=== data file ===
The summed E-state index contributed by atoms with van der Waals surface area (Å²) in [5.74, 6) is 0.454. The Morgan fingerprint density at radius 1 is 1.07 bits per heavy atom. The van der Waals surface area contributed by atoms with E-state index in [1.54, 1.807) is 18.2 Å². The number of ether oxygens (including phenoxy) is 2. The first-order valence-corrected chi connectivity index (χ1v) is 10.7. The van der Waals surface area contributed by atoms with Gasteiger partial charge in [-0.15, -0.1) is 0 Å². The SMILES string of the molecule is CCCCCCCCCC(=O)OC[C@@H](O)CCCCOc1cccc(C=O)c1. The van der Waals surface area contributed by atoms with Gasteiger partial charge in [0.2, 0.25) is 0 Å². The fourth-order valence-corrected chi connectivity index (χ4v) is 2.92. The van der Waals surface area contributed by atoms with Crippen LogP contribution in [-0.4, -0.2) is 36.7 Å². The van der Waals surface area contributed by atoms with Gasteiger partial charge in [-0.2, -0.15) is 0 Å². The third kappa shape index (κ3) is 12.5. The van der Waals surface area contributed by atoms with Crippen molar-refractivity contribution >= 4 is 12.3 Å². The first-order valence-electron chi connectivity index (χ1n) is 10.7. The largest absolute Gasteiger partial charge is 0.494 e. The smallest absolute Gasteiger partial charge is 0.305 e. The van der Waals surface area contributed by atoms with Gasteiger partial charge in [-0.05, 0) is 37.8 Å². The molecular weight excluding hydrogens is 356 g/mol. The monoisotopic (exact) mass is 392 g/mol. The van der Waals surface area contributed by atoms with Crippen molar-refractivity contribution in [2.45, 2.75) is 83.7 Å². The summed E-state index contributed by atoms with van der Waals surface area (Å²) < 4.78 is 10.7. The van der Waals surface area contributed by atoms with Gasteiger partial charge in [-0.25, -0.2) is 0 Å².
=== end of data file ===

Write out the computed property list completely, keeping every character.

The summed E-state index contributed by atoms with van der Waals surface area (Å²) in [5.74, 6) is 0.454. The Morgan fingerprint density at radius 1 is 1.07 bits per heavy atom. The van der Waals surface area contributed by atoms with E-state index in [1.54, 1.807) is 18.2 Å². The number of ether oxygens (including phenoxy) is 2. The first-order valence-corrected chi connectivity index (χ1v) is 10.7. The van der Waals surface area contributed by atoms with Gasteiger partial charge in [-0.15, -0.1) is 0 Å². The SMILES string of the molecule is CCCCCCCCCC(=O)OC[C@@H](O)CCCCOc1cccc(C=O)c1. The van der Waals surface area contributed by atoms with Gasteiger partial charge in [0.2, 0.25) is 0 Å². The fourth-order valence-corrected chi connectivity index (χ4v) is 2.92. The van der Waals surface area contributed by atoms with Crippen LogP contribution in [-0.4, -0.2) is 36.7 Å². The van der Waals surface area contributed by atoms with Gasteiger partial charge in [-0.2, -0.15) is 0 Å². The third kappa shape index (κ3) is 12.5. The van der Waals surface area contributed by atoms with Crippen molar-refractivity contribution >= 4 is 12.3 Å². The first-order valence-electron chi connectivity index (χ1n) is 10.7. The largest absolute Gasteiger partial charge is 0.494 e. The smallest absolute Gasteiger partial charge is 0.305 e. The van der Waals surface area contributed by atoms with Gasteiger partial charge in [-0.05, 0) is 37.8 Å². The molecular weight excluding hydrogens is 356 g/mol. The monoisotopic (exact) mass is 392 g/mol. The van der Waals surface area contributed by atoms with Crippen molar-refractivity contribution in [2.45, 2.75) is 83.7 Å². The summed E-state index contributed by atoms with van der Waals surface area (Å²) < 4.78 is 10.7. The van der Waals surface area contributed by atoms with Gasteiger partial charge in [-0.25, -0.2) is 0 Å².